In the winter of 1883-84 more than a quarter of the Piegan tribe of the Blackfeet, which then numbered about twenty-five or twenty-six hundred, died from starvation. It had been reported to the Indian Bureau that the Blackfeet were practically self-supporting and needed few supplies. As a consequence of this report, appropriations for them were small. The statement was entirely and fatally misleading. The Blackfeet had then never done anything toward self-support, except to kill buffalo. But just before this, in the year 1883, the buffalo had been exterminated from the Blackfoot country. In a moment, and without warning, the people had been deprived of the food supply on which they had depended. At once they had turned their attention to the smaller game, and, hunting faithfully the river bottoms, the brush along the small streams, and the sides of the mountains, had killed off all the deer, elk, and antelope; and at the beginning of the winter found themselves without their usual stores of dried meat, and with nothing to depend on, except the scanty supplies in the government storehouse. These were ridiculously inadequate to the wants of twenty-five hundred people, and food could be issued to them only in driblets quite insufficient to sustain life. The men devoted themselves with the utmost faithfulness to hunting, killing birds, rabbits, prairie-dogs, rats, anything that had life; but do the best they might, the people began to starve. The very old and the very young were the first to perish; after that, those who were weak and sickly, and at last some even among the strong and hardy. News of this suffering was sent East, and Congress ordered appropriations to relieve the distress; but the supplies had to be freighted in wagons for one hundred and fifty or two hundred miles before they were available. If the Blackfeet had been obliged to depend on the supplies authorized by the Indian Bureau, the whole tribe might have perished, for the red tape methods of the Government are not adapted to prompt and efficient action in times of emergency. Happily, help was nearer at hand. The noble people of Montana, and the army officers stationed at Fort Shaw, did all they could to get supplies to the sufferers. One or two Montana contractors sent on flour and bacon, on the personal assurance of the newly appointed agent that he would try to have them paid. But it took a long time to get even these supplies to the agency, over roads sometimes hub deep in mud, or again rough with great masses of frozen clay; and all the time the people were dying.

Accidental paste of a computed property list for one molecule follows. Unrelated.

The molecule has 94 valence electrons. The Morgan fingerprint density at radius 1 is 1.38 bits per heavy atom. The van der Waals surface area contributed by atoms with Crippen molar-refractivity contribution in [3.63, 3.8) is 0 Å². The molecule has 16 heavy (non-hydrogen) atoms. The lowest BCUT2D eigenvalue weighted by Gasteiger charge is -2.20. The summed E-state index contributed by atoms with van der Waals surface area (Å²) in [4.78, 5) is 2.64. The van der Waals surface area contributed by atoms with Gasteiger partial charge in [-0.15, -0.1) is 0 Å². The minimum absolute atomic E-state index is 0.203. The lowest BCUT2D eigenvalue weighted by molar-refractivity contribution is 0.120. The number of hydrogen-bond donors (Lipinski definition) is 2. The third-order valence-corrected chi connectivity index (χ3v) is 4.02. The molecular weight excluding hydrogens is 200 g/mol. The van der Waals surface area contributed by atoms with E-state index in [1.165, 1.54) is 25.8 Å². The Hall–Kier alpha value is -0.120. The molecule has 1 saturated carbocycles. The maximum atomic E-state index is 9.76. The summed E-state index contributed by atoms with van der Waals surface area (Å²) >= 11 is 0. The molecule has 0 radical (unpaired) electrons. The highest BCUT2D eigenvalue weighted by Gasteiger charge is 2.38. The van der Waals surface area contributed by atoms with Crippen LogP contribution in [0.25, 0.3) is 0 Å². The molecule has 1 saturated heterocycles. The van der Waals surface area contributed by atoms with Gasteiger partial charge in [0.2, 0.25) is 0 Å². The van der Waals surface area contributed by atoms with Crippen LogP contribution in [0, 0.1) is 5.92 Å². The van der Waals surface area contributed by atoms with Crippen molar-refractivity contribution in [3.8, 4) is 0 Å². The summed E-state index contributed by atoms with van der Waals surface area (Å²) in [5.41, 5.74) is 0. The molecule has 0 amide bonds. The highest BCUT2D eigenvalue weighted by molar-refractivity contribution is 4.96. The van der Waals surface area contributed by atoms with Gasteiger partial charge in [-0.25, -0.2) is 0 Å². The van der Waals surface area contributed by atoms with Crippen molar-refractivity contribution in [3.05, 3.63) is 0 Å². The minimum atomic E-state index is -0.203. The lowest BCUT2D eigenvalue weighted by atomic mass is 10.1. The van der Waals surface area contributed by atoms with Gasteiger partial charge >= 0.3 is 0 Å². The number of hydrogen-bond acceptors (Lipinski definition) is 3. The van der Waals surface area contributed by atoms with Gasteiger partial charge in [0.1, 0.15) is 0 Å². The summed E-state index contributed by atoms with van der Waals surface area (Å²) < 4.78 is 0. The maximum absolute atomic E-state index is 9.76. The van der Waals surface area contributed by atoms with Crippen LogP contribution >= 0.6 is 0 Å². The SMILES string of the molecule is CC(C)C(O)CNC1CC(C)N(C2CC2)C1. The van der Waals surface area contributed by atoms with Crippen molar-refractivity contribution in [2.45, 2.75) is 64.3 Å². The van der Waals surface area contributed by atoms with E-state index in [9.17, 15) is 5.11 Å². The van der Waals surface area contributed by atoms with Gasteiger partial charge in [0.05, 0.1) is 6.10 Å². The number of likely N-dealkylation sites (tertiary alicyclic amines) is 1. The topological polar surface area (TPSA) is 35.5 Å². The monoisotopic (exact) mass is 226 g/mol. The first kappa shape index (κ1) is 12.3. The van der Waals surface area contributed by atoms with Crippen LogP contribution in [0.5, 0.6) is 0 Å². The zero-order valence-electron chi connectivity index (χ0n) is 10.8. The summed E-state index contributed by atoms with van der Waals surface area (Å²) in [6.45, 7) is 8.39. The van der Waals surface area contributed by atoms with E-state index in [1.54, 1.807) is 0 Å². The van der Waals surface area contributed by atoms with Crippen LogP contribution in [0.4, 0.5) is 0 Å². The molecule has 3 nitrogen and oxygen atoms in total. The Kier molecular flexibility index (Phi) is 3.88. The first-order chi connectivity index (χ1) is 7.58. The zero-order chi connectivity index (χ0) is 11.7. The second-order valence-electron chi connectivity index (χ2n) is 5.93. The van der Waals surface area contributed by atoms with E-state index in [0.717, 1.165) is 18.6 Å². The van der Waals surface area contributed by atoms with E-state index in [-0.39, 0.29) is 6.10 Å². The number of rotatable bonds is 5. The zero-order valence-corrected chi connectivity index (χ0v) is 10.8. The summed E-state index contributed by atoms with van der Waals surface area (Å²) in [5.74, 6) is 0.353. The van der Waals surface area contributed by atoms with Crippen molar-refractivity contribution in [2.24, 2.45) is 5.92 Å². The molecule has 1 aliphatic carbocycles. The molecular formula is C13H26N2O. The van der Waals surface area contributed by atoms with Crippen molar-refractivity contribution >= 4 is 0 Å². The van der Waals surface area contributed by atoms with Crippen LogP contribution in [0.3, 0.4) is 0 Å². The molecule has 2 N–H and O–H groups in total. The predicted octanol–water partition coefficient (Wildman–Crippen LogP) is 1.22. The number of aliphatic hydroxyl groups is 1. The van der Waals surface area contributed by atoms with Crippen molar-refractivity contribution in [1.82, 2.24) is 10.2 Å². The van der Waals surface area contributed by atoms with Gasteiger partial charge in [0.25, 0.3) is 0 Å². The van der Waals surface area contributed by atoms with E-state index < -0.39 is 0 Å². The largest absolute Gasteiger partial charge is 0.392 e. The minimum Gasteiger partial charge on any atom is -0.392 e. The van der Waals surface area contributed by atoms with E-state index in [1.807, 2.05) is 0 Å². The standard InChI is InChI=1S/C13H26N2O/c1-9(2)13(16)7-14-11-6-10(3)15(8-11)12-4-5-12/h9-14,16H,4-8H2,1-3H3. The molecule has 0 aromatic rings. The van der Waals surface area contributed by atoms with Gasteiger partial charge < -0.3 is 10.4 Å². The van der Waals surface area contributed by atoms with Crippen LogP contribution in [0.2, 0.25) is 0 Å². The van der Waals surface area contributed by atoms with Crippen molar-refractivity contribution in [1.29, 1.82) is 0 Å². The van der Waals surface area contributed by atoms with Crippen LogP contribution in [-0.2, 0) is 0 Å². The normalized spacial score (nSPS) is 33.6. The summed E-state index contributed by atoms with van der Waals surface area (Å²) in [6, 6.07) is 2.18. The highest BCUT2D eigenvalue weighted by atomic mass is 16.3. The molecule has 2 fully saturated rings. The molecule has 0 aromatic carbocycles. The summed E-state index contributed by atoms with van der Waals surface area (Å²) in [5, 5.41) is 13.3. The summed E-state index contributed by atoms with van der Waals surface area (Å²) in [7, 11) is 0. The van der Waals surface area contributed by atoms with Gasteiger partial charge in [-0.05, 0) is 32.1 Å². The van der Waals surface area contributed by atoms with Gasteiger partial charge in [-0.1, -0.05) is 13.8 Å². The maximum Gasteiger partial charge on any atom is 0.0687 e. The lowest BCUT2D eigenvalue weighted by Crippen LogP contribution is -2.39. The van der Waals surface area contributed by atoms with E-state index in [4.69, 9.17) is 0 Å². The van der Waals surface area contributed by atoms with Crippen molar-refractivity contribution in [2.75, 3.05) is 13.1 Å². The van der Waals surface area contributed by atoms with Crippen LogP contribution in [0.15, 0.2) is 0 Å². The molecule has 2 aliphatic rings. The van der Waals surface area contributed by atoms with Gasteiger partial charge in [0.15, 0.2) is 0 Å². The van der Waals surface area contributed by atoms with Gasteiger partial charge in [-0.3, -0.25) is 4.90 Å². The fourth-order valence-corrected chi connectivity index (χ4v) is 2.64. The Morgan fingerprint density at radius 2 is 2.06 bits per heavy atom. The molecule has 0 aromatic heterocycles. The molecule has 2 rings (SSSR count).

During the winter, Major Allen had been appointed agent for the Blackfeet, and he reached the agency in the midst of the worst suffering, and before any effort had been made to relieve it. He has told me a heart-rending story of the frightful suffering which he found among these helpless people.
In his efforts to learn exactly what was their condition, Major Allen one day went into twenty-three houses and lodges to see for himself just what the Indians had to eat. In only two of these homes did he find anything in the shape of food. In one house a rabbit was boiling in a pot. The man had killed it that morning, and it was being cooked for a starving child. In another lodge, the hoof of a steer was cooking, only the hoof, to make soup for the family. Twenty-three lodges Major Allen visited that day, and the little rabbit and the steer’s hoof were all the food he found. “And then,” he told me, with tears in his eyes, “I broke down. I could go no further. To see so much misery, and feel myself utterly powerless to relieve it, was more than I could stand.”